Another Egyptian relic discovered at Hazor, northern Israel

by fulltimestudent 13 Replies latest social current

  • fulltimestudent
    Mephis : To continue the Egyptian influence theme, the Song of Solomon and Proverbs are both considered by modern scholarship to have very strong links to Egyptian literature genres. 'Solomon' as the wisest king of Israel, but doling out Egyptian advice is a fun thought to play with.

    I agree, it is fun, particularly for us who were mentally bludgeoned into seeing YHWH as the source of Biblical wisdom.

    But is it really a 'way-out idea? Think again of the implications of Acts 7:22:

    Moses was educated in all the wisdom of the Egyptians and was powerful in speech and action.

  • fulltimestudent

    Where does this discussion leas us? Or, at least those of us who want to know whether or not YHWH's (supposed) jottings are a reliable guide?

    As half banana comments:

    "I find it interesting to consider how completely skewed the Bible propaganda is. Israel hardly ever mentions the elephant in the room which was Egypt."

    We already surely, can see that the YHWH's Bible is somewhat less than honest when it comes what was really happening between the Israelites and the Egyptians? Instead of finding lots of evidence of the Israelite's enslaved in Egypt, of the Israelite's fleeing the Egyptian armies, and a 40 year sojourn in the wilderness, together with the archaeological remains of those events, we are finding lots of evidence (both historical and archaeological) of EGYPTIANS in the promised land.

    If this grand story of the beginning of the JEWS fails, can any trust be placed in the rest of the story? MY next post will attempt to relocate our view of these events.

  • fulltimestudent

    Is There Historical Evidence for the Exodus?

    Israel Finkelstein and Neil Asher Silberman attempt an answer in their book, "The Bible Unearthed: Archaeologly’s

    New Vision of Ancient Israel and the Origin of its Sacred Texts", (The Free Press, 2001)

    Chapter 2 (Did the Exodus happen?) is specific to this discussion. In the edition of the book accessible on google books (it starts on P.48). The authors first make an attempt to locate the claimed Exodus in chronological time.

    There is in contemporary studies a fairly clear chronological picture of the history of ancient Egypt. Additionally, the Exodus narrative has ‘a wealth of detailed and specific geographical detail.’ Escaping from Egypt, the Israelite multitude (according to the Exodus document) carefully recorded their travels and the locations of their described interactions with YHWH.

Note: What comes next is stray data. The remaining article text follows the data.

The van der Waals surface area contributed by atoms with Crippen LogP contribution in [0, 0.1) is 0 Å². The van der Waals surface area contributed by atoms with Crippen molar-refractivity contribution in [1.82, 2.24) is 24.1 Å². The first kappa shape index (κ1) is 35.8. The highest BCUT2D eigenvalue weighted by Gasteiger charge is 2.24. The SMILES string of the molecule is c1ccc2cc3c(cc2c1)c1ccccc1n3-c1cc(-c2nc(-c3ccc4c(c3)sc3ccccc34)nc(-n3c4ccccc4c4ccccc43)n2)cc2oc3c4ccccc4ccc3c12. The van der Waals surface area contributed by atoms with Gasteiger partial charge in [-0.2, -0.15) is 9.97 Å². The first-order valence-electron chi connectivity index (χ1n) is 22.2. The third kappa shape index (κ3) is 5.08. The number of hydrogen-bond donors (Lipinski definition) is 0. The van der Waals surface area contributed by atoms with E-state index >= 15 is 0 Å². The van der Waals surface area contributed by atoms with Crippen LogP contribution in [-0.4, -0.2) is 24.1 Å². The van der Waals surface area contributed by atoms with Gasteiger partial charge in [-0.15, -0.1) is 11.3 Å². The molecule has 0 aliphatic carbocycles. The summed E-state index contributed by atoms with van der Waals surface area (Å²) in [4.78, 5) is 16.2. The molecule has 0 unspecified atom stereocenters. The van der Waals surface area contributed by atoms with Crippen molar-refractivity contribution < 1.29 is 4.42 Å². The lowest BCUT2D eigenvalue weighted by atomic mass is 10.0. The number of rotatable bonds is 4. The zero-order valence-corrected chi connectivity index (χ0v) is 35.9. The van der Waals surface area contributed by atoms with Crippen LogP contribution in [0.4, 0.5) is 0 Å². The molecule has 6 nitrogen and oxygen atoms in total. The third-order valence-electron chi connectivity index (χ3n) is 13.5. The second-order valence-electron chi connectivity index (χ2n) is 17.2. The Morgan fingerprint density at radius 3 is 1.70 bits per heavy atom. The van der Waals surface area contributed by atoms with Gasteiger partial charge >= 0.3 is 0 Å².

This is not to argue that people from the region we call Palestine, did not have a relationship with Egypt. In the last 200 years modern scholarship learned of the “invasion” of Egypt by the Hyksos, usually thought of as ‘Shepherd Kings’ but the authors argue that the literal meaning of the original word used (by Egyptian historian Manetho) meant “rulers of foreign lands” and that these people were Canaanites, and that their “invasion” was a gradual process of immigration and growing influence, rather than a sudden military attack and invasion. (pp 54,55)

    Finkelstein and Silberman discern a parallel between the Egyptian events (as described by Manetho) and the biblical story.

    In Manetho’s history, the Hyksos conquest of Egypt was ended by a ‘virtuous’ Egyptian King, who (describes the scribe, Manetho) the defeated Hyksos founded Jerusalem and constructed a temple. Is Manetho's account believable? Another Egyptian source (on p.56) provides an account of Pharaoh Ahmose (18th dynasty) who (in this account) chases the remaining Hyksos to their main centre, Sharuhen (near Gaza) which he captured after a long siege.

    Attempting to reduce these stories (including the biblical story) to a basic outline, what do they have in common? This, (say the authors - still on p.56), a story of Semitic inhabitants of the eastern Mediterranean coast lands and hinterlands, migrating to Egypt, their growing influence and eventual (violent) expulsion.

    To review all the following arguments would take too long to recount, so I’ll save it for the next post.

    Reference: Google Books has some readable sections of this book on its web-site.

  • Mephis
    But is it really a 'way-out idea?

    Not in the slightest. I think the first step is to treat the OId Testament on its own merits, as a product of writers writing within a particular culture which has been influenced by other cultures. The influence of Egypt upon Canaan and then later the Israelites could well account for the Exodus story. Less a literal history and more a mythologised origin from within the Egyptian hegemony over Canaanite city states. The Amorites as the Hyksos works so far as one starts from the point that the Israelites are a much, much later development from peoples already resident in Canaan. (I think that's Finkelstein's position still?)

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